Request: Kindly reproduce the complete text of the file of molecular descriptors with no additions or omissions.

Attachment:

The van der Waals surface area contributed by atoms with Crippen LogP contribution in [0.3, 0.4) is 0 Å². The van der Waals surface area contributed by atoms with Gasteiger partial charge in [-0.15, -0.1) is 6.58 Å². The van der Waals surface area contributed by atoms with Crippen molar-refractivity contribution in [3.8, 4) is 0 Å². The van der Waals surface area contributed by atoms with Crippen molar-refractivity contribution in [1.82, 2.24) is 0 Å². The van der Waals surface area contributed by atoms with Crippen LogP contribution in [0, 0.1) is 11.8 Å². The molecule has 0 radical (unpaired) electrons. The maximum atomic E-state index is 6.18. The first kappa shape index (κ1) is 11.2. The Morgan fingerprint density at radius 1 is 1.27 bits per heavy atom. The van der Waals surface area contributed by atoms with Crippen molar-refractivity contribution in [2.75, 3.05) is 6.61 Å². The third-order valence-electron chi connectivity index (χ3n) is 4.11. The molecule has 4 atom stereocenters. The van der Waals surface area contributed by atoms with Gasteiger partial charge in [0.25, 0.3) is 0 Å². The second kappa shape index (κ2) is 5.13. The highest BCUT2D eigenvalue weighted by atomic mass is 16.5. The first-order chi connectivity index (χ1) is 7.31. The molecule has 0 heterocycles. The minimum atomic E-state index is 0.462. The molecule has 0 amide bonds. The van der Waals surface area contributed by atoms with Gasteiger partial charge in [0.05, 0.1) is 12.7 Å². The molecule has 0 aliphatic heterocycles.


The van der Waals surface area contributed by atoms with Crippen LogP contribution in [0.3, 0.4) is 0 Å². The van der Waals surface area contributed by atoms with Gasteiger partial charge in [-0.15, -0.1) is 6.58 Å². The van der Waals surface area contributed by atoms with Crippen molar-refractivity contribution in [3.8, 4) is 0 Å². The van der Waals surface area contributed by atoms with Crippen molar-refractivity contribution in [1.82, 2.24) is 0 Å². The van der Waals surface area contributed by atoms with Crippen LogP contribution in [0, 0.1) is 11.8 Å². The molecule has 0 radical (unpaired) electrons. The maximum atomic E-state index is 6.18. The first kappa shape index (κ1) is 11.2. The Morgan fingerprint density at radius 1 is 1.27 bits per heavy atom. The van der Waals surface area contributed by atoms with Crippen molar-refractivity contribution in [2.75, 3.05) is 6.61 Å². The third-order valence-electron chi connectivity index (χ3n) is 4.11. The molecule has 4 atom stereocenters. The van der Waals surface area contributed by atoms with Gasteiger partial charge in [0.25, 0.3) is 0 Å². The second kappa shape index (κ2) is 5.13. The highest BCUT2D eigenvalue weighted by atomic mass is 16.5. The first-order chi connectivity index (χ1) is 7.31. The molecule has 0 heterocycles. The minimum atomic E-state index is 0.462. The molecule has 0 amide bonds. The van der Waals surface area contributed by atoms with Gasteiger partial charge in [0.05, 0.1) is 12.7 Å². The molecule has 0 aliphatic heterocycles.